Letter from the Editor – April 2013

Automation is a mantra in testing. Anyone associated with software development wants more test automation, but it’s often misunderstood. People who do test automation know how difficult it can be. But some people do not understand that automation is code, and that it needs to have architecture and design just like production code. They do not understand that it needs code review, and especially ongoing maintenance, which can be more expensive than maintenance of the production code. These misunderstandings about automation in addition to misunderstandings about testing in general, make test automation a political problem as much as it is a software problem.

In this issue, just as with last year’s September issue, test automation is the focus. As we know, test tools have always lagged development tools. At the same time, as software development lifecycles speed up and faster testing is needed, there is an ever greater need for test automation. As the business has grown more aware of these facts, the test automation tool market has rapidly grown. Today, most ALM tools (which we’ve written about here) include test automation tools or an ability to easily integrate test automation tools as normal practice. But remember the old saying “a fool with a tool is still a fool.” Tools will not solve your test automation problems. Great test design, architecture, great data design, and knowledgeable testers along with a great tool will get you started.

One of the most profound findings from the automation section of our 2010 Global Testing Survey is that 1/3 of respondents did 100% manual regression testing. What kind of confidence will you have from that? It is difficult for product teams to fully realize what a risk this is. If they did realize, I think many more companies would make the investment in staff, training, methodology and tools to make automation as important as their production code. The risk is that high.

Test automation is more complicated today. Most test teams today have to support far more platforms than ever in addition to traditional platform combinations, additional browser combinations, matrices of client/server combinations, and now multiple mobile platforms . Supporting a large suite of automated tests is hard enough. Supporting multiple tools due to inabilities for many tools to work across platforms, browsers and especially mobile devices makes an exponential nightmare. At this point, mobile automation can be so problematic for traditional teams we devoted an issue entirely to automating tests for mobile devices in December 2012.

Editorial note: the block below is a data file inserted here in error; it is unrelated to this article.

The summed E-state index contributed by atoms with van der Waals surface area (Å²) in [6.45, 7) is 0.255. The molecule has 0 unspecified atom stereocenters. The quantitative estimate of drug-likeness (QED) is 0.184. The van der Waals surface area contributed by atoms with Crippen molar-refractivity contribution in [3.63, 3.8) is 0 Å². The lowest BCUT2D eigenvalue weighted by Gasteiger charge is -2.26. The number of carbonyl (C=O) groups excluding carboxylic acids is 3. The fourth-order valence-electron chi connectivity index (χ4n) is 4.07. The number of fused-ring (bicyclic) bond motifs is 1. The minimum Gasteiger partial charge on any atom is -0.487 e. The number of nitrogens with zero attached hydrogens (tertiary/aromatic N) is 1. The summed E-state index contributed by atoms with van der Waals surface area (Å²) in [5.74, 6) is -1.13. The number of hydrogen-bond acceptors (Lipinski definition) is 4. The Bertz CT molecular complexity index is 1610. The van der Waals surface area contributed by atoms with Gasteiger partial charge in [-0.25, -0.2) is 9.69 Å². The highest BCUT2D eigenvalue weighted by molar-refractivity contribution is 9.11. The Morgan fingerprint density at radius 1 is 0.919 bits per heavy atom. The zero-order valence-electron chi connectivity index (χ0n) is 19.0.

In this issue, Karthik KK gives recommendations for organizing your automation code; LogiGear CTO Hans Buwalda addresses misconceptions about test automation; Randall Rice shows us why automation is not automatic; Amol Kher, Wello CTO, discusses the challenges his Netflix testing team faced when implementing their mobile application; LogiGear, Halliburton and Simco collaborate on a case study to show how to leverage test automation to increase the efficiency of distributed teams; Jonathan Khol urges testing teams to use games to make testing more engaging, productive and fun; and finally, Tad Anderson reviews the book Experiences of Test Automation by Dorothy Graham and Mark Fewster.

As always, we at LogiGear Magazine hope you find useful information to help in your test efforts. Automate more!

Michael Hackett
Michael is a co-founder of LogiGear Corporation, and has over two decades of experience in software engineering in banking, securities, healthcare and consumer electronics. Michael is a Certified Scrum Master and has co-authored two books on software testing. Testing Applications on the Web: Test Planning for Mobile and Internet-Based Systems (Wiley, 2nd ed. 2003), and Global Software Test Automation (Happy About Publishing, 2006). He is a founding member of the Board of Advisors at the University of California Berkeley Extension and has taught for the Certificate in Software Quality Engineering and Management at the University of California Santa Cruz Extension. As a member of IEEE, his training courses have brought Silicon Valley testing expertise to over 16 countries. Michael holds a Bachelor of Science in Engineering from Carnegie Mellon University.

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